How to make Kentucky Woodford Pudding


Photo by Markus Spiske via Pexels

We all know Old Louisville is a slice of nineteenth-century history with the largest contiguous collection of Victorian mansions in the US, but there’s also an online recipe archive that brings dishes from those mansion’s tables to yours.

The Old Louisville Recipe Book is an archive of dishes from Mary Harris Frazer’s, “Kentucky Receipt Book,” dating back to 1903. The book — filled with recipes from fritters to cordials — can also be traced back to the Seelbach family’s kitchen as they are said to have whipped up a thing or two from its pages.

And there’s one recipe for a spongy, spiced pudding that is sure to bring a piece of Victorian life to your dinner table.

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The pudding cake can be stored for up to five days in an airtight container. | Photo by @thesouthernladycooks

The Kentucky Woodford Pudding is named after the county just outside of Lexington where Versailles and Midway are located + dates back to 1875. The recipe shockingly yields no bourbon, but no one said you couldn’t have an after-dinner pour alongside this old-fashioned treat.

There are several versions of the Kentucky Woodford Pudding recipe — one even uses a teacup as a measuring unit — but we’ve sourced a contemporary version for your modern kitchen from Sarah Baird’s, “Kentucky Sweets,” cookbook.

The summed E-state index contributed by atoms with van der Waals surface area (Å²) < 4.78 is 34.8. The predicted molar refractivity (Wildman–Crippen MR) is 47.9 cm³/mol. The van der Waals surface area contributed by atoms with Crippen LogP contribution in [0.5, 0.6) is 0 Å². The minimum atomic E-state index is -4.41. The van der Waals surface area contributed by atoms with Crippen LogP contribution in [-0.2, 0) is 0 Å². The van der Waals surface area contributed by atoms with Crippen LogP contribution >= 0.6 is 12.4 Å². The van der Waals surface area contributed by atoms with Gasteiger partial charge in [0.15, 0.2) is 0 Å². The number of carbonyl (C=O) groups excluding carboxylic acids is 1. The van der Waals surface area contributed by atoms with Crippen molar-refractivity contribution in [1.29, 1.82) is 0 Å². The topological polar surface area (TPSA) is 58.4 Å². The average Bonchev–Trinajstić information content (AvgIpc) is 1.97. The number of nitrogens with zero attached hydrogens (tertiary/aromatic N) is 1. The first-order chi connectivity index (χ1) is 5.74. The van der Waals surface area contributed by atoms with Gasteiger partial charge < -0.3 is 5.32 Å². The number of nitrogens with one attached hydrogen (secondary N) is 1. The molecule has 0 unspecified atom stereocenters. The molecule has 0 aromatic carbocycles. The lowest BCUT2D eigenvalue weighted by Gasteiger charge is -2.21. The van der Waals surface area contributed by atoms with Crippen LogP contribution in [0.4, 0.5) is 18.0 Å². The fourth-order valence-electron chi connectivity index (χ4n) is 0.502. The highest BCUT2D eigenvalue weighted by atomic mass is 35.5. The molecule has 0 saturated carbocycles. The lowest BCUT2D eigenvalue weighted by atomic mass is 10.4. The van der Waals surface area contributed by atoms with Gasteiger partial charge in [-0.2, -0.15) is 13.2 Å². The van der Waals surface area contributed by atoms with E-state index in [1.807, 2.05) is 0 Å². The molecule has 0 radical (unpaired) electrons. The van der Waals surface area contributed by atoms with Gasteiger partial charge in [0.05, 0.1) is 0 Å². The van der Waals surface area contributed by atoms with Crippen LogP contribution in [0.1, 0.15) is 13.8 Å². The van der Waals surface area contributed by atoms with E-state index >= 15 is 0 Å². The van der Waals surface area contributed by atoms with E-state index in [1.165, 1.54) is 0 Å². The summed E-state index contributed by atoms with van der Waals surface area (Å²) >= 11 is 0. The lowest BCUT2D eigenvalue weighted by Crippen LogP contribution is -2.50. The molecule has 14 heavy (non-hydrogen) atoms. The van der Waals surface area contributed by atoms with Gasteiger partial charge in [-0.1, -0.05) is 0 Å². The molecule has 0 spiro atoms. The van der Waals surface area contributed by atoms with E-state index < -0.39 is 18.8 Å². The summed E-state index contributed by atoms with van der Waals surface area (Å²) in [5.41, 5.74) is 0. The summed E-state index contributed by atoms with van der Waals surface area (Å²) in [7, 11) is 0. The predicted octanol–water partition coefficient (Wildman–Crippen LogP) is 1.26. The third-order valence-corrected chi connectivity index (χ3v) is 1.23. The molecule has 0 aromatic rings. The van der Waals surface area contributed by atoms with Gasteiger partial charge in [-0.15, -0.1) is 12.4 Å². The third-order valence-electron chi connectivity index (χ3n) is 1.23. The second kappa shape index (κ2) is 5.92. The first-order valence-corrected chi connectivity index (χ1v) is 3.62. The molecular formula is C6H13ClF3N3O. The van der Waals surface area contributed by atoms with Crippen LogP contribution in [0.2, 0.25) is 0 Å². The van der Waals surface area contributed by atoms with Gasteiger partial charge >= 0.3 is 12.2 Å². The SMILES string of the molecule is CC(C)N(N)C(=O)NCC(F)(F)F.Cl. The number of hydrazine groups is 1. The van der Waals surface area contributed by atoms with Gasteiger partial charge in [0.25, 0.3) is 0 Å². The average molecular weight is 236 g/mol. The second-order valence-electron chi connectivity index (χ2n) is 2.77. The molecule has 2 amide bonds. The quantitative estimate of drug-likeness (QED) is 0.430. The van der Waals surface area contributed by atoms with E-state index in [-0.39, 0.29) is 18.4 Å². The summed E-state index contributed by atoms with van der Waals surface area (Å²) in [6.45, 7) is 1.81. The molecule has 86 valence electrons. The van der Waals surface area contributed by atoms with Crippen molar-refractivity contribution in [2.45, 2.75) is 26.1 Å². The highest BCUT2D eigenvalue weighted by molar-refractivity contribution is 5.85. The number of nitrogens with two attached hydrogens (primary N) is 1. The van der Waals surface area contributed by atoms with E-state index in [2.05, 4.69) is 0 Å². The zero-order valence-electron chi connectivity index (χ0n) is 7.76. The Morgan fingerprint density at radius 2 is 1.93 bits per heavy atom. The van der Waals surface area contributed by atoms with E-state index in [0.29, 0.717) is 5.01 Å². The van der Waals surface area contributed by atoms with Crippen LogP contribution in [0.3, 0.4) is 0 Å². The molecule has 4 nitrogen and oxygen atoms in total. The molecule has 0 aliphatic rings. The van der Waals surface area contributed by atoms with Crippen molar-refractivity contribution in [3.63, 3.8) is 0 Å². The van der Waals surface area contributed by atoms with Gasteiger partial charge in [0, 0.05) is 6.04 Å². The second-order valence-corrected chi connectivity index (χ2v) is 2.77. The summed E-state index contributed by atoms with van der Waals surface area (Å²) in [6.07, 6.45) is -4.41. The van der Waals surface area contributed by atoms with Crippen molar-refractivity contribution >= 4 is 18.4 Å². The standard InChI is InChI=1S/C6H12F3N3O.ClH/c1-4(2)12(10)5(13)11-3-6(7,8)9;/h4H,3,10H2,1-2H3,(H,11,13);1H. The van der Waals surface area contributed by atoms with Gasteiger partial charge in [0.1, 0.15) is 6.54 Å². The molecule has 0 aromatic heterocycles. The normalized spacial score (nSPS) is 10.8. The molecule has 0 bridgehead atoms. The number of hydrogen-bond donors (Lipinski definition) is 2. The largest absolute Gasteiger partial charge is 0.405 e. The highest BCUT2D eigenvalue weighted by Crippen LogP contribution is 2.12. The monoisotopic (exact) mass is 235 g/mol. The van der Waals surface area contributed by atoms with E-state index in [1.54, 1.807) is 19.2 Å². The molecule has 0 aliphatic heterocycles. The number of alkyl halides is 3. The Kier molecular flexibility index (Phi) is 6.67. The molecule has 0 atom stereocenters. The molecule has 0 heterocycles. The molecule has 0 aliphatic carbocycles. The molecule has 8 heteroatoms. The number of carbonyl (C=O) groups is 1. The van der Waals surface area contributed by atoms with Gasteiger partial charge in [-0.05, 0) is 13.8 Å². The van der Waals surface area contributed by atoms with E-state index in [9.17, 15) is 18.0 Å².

Cake Ingredients:

  • 1 stick butter or margarine, softened
  • 1 cup sugar
  • 3 eggs
  • 1 cup blackberry jam (we suggest a locally-made version from Bourbon Barrel Foods or Full Stop Station)
  • 1 cup all-purpose flour
  • 1 tsp. cinnamon
  • 1 tsp. allspice
  • 1/2 cup buttermilk (try a locally-sourced version from the Logan Street Market’s bodega)
  • 1 tsp. baking soda

Sauce Ingredients:

  • 1 1/2 cups brown sugar
  • 1/4 cup all-purpose flour
  • 1/2 stick unsalted butter
  • 2 tbsp. evaporated milk
  • 1 tsp. vanilla extract


  1. Preheat oven to 325 degrees. Grease a 9-by-13 inch baking dish with butter, dust with flour, and set aside.
  2. Use an electric mixer to cream butter and sugar until light and fluffy. Add eggs, one at a time, beating until smooth after each addition. Fold in blackberry jam, beating on slow until combined. Sift flour, cinnamon, and allspice into the mixture and beat on medium until incorporated. Pour in buttermilk and add baking soda. Mix until the batter is thick and has no lumps.
  3. Bake for 50 minutes or until a toothpick inserted comes out clean.
  4. To make the sauce, combine sugar and flour in a saucepan over medium heat. Add 1 cup of boiling water and salt. Then, using a whisk mix until combined. Bring sauce to a boil and cook for 5-6 minutes. Once the desired consistency is reached, remove from heat and add butter, milk, and vanilla. Stir to combine.
  5. Serve pudding warm with a generous amount of sauce on top.
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